Seminar XIX: The Psychoanalyst’s Knowledge – Seven Talks at St Anne’s Hospital : 1971-1972: Jacques Lacan

by Julia Evans on November 4, 1971


History of publication & availability

Dates, Page number & Notes and References

Quotes from this text

Further texts

History of publication & availability

Also known as ‘Seminar XIXa : The Savoir of the Psychoanalyst’

Jacques-Alain Miller, 2011 : notes : Having been invited to deliver a series of monthly seminars for junior psychiatrists at the Sainte-Anne Hospital in Paris, Lacan chose the title The Psychoanalyst’s Knowledge. Some of his pupils, perhaps inspired by reading Bataille, had at the time been waving the banner of ‘non-knowledge’.

While the first three of these ‘entretiens’, as Lacan called them, corresponded roughly to his initial idea, the next four revolved around questions that were being discussed in his main seminar held in the Law Faculty on the Place du Panthéon under the title …or Worse (…ou Pire).

I have respected this caesura by inserting these four sessions in their chronological position in Book XIX of the Seminar, where they would have beena conspicuous omission had they not been included. The first three talks, on the other hand, would be distracting there, and so I have grouped them together in this short book.

They were delivered in the hospital chapel on 4th November 1971, 2nd December 1971 and 6th January 1972. : pvii to viii of Talking to Brick Walls, A Series of Presentations in the Chapel at Sainte-Anne Hospital : Jacques Lacan : Translated by Adrian Price (AP/J-AM) : Polity Press 2017 : Originally published as Je parle aux murs, Entretiens de la chapelle de Sainte-Anne : Éditions du Seuil, 2011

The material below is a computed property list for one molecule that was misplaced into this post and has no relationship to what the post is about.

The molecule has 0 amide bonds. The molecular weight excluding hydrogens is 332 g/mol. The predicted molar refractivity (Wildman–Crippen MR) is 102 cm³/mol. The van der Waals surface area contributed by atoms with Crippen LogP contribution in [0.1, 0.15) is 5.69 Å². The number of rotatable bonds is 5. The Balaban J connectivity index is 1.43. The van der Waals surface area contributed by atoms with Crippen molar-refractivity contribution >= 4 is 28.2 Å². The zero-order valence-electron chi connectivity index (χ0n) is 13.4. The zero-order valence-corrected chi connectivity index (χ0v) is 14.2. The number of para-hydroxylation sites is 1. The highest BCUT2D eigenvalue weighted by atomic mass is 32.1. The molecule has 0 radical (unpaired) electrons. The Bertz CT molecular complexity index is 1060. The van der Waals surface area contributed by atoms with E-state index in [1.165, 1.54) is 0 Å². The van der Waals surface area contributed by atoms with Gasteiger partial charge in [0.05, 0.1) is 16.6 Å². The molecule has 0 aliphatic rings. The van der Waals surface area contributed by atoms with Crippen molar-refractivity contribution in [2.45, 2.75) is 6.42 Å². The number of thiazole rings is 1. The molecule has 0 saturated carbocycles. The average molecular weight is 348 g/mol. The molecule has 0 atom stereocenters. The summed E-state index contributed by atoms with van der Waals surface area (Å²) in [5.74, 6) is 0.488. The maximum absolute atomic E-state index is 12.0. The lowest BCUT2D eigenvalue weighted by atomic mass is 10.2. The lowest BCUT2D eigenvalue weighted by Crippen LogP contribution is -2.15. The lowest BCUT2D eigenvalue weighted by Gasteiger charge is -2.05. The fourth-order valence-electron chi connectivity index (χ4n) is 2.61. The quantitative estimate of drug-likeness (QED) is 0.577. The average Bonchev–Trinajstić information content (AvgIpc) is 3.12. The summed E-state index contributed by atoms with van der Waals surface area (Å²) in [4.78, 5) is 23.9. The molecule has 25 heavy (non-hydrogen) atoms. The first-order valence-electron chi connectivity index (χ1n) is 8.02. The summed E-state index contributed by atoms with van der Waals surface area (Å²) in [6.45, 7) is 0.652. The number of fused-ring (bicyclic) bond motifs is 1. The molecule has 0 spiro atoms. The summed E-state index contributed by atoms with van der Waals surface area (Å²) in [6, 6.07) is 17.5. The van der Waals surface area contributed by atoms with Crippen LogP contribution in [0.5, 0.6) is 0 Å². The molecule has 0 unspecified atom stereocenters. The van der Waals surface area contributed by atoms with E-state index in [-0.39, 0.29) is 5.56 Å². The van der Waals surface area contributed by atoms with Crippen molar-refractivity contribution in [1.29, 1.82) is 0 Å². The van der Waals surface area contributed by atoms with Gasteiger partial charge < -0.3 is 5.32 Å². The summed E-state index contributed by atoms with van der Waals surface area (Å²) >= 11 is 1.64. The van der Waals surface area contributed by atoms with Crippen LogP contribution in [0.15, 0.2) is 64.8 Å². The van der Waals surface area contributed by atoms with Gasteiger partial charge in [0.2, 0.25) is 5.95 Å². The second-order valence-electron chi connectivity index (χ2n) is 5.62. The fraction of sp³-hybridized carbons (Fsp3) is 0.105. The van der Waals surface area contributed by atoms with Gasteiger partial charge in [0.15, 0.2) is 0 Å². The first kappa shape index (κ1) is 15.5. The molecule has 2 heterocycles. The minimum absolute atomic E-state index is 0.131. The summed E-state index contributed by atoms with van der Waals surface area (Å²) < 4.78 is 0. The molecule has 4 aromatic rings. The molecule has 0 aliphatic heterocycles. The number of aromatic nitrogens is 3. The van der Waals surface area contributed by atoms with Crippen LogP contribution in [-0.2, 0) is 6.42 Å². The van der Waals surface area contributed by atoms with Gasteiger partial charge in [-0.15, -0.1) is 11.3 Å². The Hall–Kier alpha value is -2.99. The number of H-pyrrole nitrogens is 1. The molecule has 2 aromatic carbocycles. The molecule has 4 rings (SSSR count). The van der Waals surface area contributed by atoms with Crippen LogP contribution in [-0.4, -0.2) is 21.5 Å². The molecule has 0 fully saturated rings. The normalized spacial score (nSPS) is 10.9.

Published & Availability

Seminar XIX: session of 3rd March 1972

Title: 3 March 1972, The Knowledge of the Psychoanalyst,

Translated by Denise Green

Published in Semiotext 10, vol. 4, 1, 1981.

If anyone has a copy of this translation, Julia Evans would be most interested to read it. Thank you.

- Seminar XIX: session of 4th June 1972

Title: The Savoir of the Psychoanalyst, Seminar of 4/6/72

[JE notes: I think this date should be the 1st June, as Thursday seems to be the day when these entretiens happened and the 4th June 1972 was a Monday]

Translated by Jack W. Stone from Jacques Siboni’s transcription.

Published by M.I.T.: University of Missouri: here

Available here

& also here